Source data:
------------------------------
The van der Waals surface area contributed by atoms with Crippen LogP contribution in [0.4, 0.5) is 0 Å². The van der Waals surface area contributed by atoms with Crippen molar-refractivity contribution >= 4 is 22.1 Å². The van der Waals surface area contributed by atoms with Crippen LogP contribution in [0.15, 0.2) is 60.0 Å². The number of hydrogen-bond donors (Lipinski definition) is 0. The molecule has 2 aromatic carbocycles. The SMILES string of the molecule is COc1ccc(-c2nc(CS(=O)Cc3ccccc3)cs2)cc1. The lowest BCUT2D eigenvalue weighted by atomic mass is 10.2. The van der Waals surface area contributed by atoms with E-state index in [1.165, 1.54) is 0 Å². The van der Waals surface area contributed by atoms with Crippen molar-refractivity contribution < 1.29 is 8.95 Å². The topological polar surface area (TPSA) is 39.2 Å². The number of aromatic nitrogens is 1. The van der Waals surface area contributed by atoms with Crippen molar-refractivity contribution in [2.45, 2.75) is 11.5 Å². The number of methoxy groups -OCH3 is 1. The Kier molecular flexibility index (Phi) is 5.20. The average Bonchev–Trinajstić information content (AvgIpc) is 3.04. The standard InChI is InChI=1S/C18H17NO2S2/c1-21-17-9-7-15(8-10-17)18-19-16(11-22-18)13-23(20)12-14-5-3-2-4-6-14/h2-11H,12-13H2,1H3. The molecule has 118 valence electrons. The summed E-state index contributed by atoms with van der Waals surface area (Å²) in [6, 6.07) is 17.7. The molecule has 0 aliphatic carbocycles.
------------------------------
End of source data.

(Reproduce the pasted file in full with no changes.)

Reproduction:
The van der Waals surface area contributed by atoms with Crippen LogP contribution in [0.4, 0.5) is 0 Å². The van der Waals surface area contributed by atoms with Crippen molar-refractivity contribution >= 4 is 22.1 Å². The van der Waals surface area contributed by atoms with Crippen LogP contribution in [0.15, 0.2) is 60.0 Å². The number of hydrogen-bond donors (Lipinski definition) is 0. The molecule has 2 aromatic carbocycles. The SMILES string of the molecule is COc1ccc(-c2nc(CS(=O)Cc3ccccc3)cs2)cc1. The lowest BCUT2D eigenvalue weighted by atomic mass is 10.2. The van der Waals surface area contributed by atoms with E-state index in [1.165, 1.54) is 0 Å². The van der Waals surface area contributed by atoms with Crippen molar-refractivity contribution < 1.29 is 8.95 Å². The topological polar surface area (TPSA) is 39.2 Å². The number of aromatic nitrogens is 1. The van der Waals surface area contributed by atoms with Crippen molar-refractivity contribution in [2.45, 2.75) is 11.5 Å². The number of methoxy groups -OCH3 is 1. The Kier molecular flexibility index (Phi) is 5.20. The average Bonchev–Trinajstić information content (AvgIpc) is 3.04. The standard InChI is InChI=1S/C18H17NO2S2/c1-21-17-9-7-15(8-10-17)18-19-16(11-22-18)13-23(20)12-14-5-3-2-4-6-14/h2-11H,12-13H2,1H3. The molecule has 118 valence electrons. The summed E-state index contributed by atoms with van der Waals surface area (Å²) in [6, 6.07) is 17.7. The molecule has 0 aliphatic carbocycles.